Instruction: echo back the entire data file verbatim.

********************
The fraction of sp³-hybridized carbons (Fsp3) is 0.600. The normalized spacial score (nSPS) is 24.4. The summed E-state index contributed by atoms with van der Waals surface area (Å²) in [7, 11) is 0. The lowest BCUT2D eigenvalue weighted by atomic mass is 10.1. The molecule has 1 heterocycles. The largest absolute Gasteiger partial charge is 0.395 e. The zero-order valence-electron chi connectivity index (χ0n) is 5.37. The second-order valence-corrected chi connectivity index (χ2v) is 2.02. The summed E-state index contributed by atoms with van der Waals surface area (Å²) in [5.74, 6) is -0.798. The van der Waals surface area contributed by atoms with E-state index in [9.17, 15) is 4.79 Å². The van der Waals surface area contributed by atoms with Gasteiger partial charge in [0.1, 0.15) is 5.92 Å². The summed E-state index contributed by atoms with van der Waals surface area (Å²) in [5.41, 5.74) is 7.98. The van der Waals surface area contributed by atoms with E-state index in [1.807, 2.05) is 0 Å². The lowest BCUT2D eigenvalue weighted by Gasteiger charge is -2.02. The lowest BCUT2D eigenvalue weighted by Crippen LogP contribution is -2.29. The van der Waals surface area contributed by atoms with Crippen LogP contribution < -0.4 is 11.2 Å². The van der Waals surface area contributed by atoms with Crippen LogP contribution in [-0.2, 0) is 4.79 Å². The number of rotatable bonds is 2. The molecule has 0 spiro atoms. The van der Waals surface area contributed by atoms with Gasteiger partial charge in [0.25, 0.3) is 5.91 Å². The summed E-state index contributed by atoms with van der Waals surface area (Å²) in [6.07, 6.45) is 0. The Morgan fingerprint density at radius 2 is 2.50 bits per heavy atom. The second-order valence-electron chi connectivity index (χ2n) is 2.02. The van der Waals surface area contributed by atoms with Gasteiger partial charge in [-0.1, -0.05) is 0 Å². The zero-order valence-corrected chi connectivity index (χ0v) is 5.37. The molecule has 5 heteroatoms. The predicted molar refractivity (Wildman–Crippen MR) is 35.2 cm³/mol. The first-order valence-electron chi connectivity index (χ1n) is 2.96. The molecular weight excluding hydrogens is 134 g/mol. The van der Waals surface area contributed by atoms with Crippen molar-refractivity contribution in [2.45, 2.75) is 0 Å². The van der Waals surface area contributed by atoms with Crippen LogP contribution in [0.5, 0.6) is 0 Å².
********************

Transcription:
The fraction of sp³-hybridized carbons (Fsp3) is 0.600. The normalized spacial score (nSPS) is 24.4. The summed E-state index contributed by atoms with van der Waals surface area (Å²) in [7, 11) is 0. The lowest BCUT2D eigenvalue weighted by atomic mass is 10.1. The molecule has 1 heterocycles. The largest absolute Gasteiger partial charge is 0.395 e. The zero-order valence-electron chi connectivity index (χ0n) is 5.37. The second-order valence-corrected chi connectivity index (χ2v) is 2.02. The summed E-state index contributed by atoms with van der Waals surface area (Å²) in [5.74, 6) is -0.798. The van der Waals surface area contributed by atoms with E-state index in [9.17, 15) is 4.79 Å². The van der Waals surface area contributed by atoms with Gasteiger partial charge in [0.1, 0.15) is 5.92 Å². The summed E-state index contributed by atoms with van der Waals surface area (Å²) in [5.41, 5.74) is 7.98. The van der Waals surface area contributed by atoms with E-state index in [1.807, 2.05) is 0 Å². The lowest BCUT2D eigenvalue weighted by Gasteiger charge is -2.02. The lowest BCUT2D eigenvalue weighted by Crippen LogP contribution is -2.29. The van der Waals surface area contributed by atoms with Crippen LogP contribution < -0.4 is 11.2 Å². The van der Waals surface area contributed by atoms with Crippen LogP contribution in [-0.2, 0) is 4.79 Å². The number of rotatable bonds is 2. The molecule has 0 spiro atoms. The van der Waals surface area contributed by atoms with Gasteiger partial charge in [0.25, 0.3) is 5.91 Å². The summed E-state index contributed by atoms with van der Waals surface area (Å²) in [6.07, 6.45) is 0. The Morgan fingerprint density at radius 2 is 2.50 bits per heavy atom. The second-order valence-electron chi connectivity index (χ2n) is 2.02. The van der Waals surface area contributed by atoms with Gasteiger partial charge in [-0.1, -0.05) is 0 Å². The zero-order valence-corrected chi connectivity index (χ0v) is 5.37. The molecule has 5 heteroatoms. The predicted molar refractivity (Wildman–Crippen MR) is 35.2 cm³/mol. The first-order valence-electron chi connectivity index (χ1n) is 2.96. The molecular weight excluding hydrogens is 134 g/mol. The van der Waals surface area contributed by atoms with Crippen molar-refractivity contribution in [2.45, 2.75) is 0 Å². The van der Waals surface area contributed by atoms with Crippen LogP contribution in [0.5, 0.6) is 0 Å².